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Morning and Evening: 5/21



[popup url=”http://blb.org/devotionals/me/view.cfm?Date=05/21&body”]» Today’s reading at Blue Letter Bible[/popup]

MORNING:

If so be ye have tasted that the Lord is gracious.—1 Peter 2:3

Spurgeon’s exhortation in this morning’s devotion calls believers to know their assurance for salvation, in Christ. Not in their works, but by tasting that the Lord is gracious. In knowing that it is by grace that we are saved.

For by grace you have been saved through faith, and that not of yourselves; it is the gift of God, not of works, lest anyone should boast.—Ephesians 2:8-9 NKJV

But the Apostle Peter takes this even a step further in his second epistle, where he writes,

…but grow in the grace and knowledge of our Lord and Savior Jesus Christ. To Him be the glory both now and forever. Amen.—2 Peter 3:18 NKJV

Peter wrote this to believers. He is exhorting us to grow in God’s grace. God’s grace is more than the initial pardon of sin, otherwise this statement would make no sense, since the readers are already believers. God’s grace is immeasureable. Contextually, this statement is linked with growing in the knowledge of our Lord Jesus. It is also right after telling the readers to consider Paul’s letter to them, as Peter categorizes Paul’s letters as Scripture. So from this I think we can safely deduce that one method of growing in the grace of God is through the reading and application of the Holy Scriptures to our daily lives.

So let us both be assured of our relationship with Christ through His grace, and continue to grow in that grace each day to live as He would have us do.

EVENING:

There is corn in Egypt.—Genesis 42:2

The story of Joseph has been on of my favorite stories since I first started reading the Bible. I first read it before I was saved, and I was 17 or 18 years old. What struck me then was the love of God for Joseph. Over the years as I re-read the story many times, I have come far more to appreciate the sovereignty of God in this entire story. From start to finish, God is in control of the situation.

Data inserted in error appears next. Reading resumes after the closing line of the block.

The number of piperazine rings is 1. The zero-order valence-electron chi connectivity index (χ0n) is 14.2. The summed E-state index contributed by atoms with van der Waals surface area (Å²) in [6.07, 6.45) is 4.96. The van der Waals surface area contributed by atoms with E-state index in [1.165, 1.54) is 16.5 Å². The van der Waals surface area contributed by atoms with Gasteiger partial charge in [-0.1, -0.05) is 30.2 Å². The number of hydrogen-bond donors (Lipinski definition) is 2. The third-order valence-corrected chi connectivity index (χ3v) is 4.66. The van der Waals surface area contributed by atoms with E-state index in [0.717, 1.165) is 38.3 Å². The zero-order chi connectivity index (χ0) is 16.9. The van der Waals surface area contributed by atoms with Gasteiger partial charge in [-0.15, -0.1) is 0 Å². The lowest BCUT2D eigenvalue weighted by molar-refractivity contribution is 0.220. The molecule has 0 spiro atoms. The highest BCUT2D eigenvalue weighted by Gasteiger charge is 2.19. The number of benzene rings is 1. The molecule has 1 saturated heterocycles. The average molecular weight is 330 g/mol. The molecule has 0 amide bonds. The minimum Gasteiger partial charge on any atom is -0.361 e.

Then his brothers also went and fell down before his face, and they said, “Behold, we are your servants.” Joseph said to them, “Do not be afraid, for am I in the place of God? But as for you, you meant evil against me; but God meant it for good, in order to bring it about as it is this day, to save many people alive. Now therefore, do not be afraid; I will provide for you and your little ones.” And he comforted them and spoke kindly to them.—Gen 50:18-21 NKJV

Joseph here is speaking directly about the context of Spurgeon’s evening devotional. God sovereignly arranged all the events in Joseph’s life from his brothers’ betrayal to their bowing before him, in part to provide food for their family in the great famine. His brothers’ motives were evil, but God’s motives were of course pure and good. I wish I could look into Joseph’s heart in those intervening years. Did he doubt God, as I do when I am going through hard times. Was he angry with God, as many people are when things don’t go right. Did the words “Why me!” ever come from his mouth (in Hebrew of course)!

We don’t know for sure, but we do know that the Holy Spirit has recounted to us these events in Joseph’s life as an exhortation to trust in God, even in the most dire circumstances. Knowing that whatever we face, it is ultimately in His hands.

And we know that all things work together for good to those who love God, to those who are the called according to His purpose.—Romans 8:28 NKJV

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